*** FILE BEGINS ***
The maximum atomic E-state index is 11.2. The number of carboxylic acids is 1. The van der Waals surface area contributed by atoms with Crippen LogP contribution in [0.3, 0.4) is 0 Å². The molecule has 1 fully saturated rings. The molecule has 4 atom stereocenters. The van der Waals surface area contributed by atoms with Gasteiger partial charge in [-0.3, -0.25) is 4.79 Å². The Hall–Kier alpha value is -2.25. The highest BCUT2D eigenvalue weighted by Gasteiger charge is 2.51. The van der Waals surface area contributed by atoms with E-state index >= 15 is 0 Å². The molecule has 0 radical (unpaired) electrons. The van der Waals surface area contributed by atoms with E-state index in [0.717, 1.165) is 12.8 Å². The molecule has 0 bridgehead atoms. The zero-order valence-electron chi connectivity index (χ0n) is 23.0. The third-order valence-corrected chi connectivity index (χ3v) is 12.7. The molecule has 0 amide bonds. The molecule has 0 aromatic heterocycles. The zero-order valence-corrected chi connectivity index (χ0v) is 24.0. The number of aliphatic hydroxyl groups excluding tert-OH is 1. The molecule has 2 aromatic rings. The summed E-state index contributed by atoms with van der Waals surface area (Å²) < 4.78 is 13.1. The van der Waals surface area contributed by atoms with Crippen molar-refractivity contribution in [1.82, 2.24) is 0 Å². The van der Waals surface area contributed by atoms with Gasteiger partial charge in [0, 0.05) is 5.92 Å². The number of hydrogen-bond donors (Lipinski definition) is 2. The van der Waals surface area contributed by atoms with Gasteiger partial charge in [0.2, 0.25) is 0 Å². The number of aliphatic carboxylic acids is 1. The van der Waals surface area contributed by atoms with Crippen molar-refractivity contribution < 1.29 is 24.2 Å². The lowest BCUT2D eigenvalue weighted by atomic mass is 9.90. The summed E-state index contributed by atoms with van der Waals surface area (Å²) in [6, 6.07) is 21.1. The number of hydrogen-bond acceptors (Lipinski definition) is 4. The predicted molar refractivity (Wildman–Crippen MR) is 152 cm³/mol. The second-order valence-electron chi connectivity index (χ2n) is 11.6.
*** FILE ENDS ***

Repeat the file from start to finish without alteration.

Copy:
The maximum atomic E-state index is 11.2. The number of carboxylic acids is 1. The van der Waals surface area contributed by atoms with Crippen LogP contribution in [0.3, 0.4) is 0 Å². The molecule has 1 fully saturated rings. The molecule has 4 atom stereocenters. The van der Waals surface area contributed by atoms with Gasteiger partial charge in [-0.3, -0.25) is 4.79 Å². The Hall–Kier alpha value is -2.25. The highest BCUT2D eigenvalue weighted by Gasteiger charge is 2.51. The van der Waals surface area contributed by atoms with E-state index >= 15 is 0 Å². The molecule has 0 radical (unpaired) electrons. The van der Waals surface area contributed by atoms with E-state index in [0.717, 1.165) is 12.8 Å². The molecule has 0 bridgehead atoms. The zero-order valence-electron chi connectivity index (χ0n) is 23.0. The third-order valence-corrected chi connectivity index (χ3v) is 12.7. The molecule has 0 amide bonds. The molecule has 0 aromatic heterocycles. The zero-order valence-corrected chi connectivity index (χ0v) is 24.0. The number of aliphatic hydroxyl groups excluding tert-OH is 1. The molecule has 2 aromatic rings. The summed E-state index contributed by atoms with van der Waals surface area (Å²) < 4.78 is 13.1. The van der Waals surface area contributed by atoms with Crippen molar-refractivity contribution in [1.82, 2.24) is 0 Å². The van der Waals surface area contributed by atoms with Gasteiger partial charge in [0, 0.05) is 5.92 Å². The number of hydrogen-bond donors (Lipinski definition) is 2. The van der Waals surface area contributed by atoms with Gasteiger partial charge in [0.2, 0.25) is 0 Å². The number of aliphatic carboxylic acids is 1. The van der Waals surface area contributed by atoms with Crippen molar-refractivity contribution < 1.29 is 24.2 Å². The lowest BCUT2D eigenvalue weighted by atomic mass is 9.90. The summed E-state index contributed by atoms with van der Waals surface area (Å²) in [6, 6.07) is 21.1. The number of hydrogen-bond acceptors (Lipinski definition) is 4. The predicted molar refractivity (Wildman–Crippen MR) is 152 cm³/mol. The second-order valence-electron chi connectivity index (χ2n) is 11.6.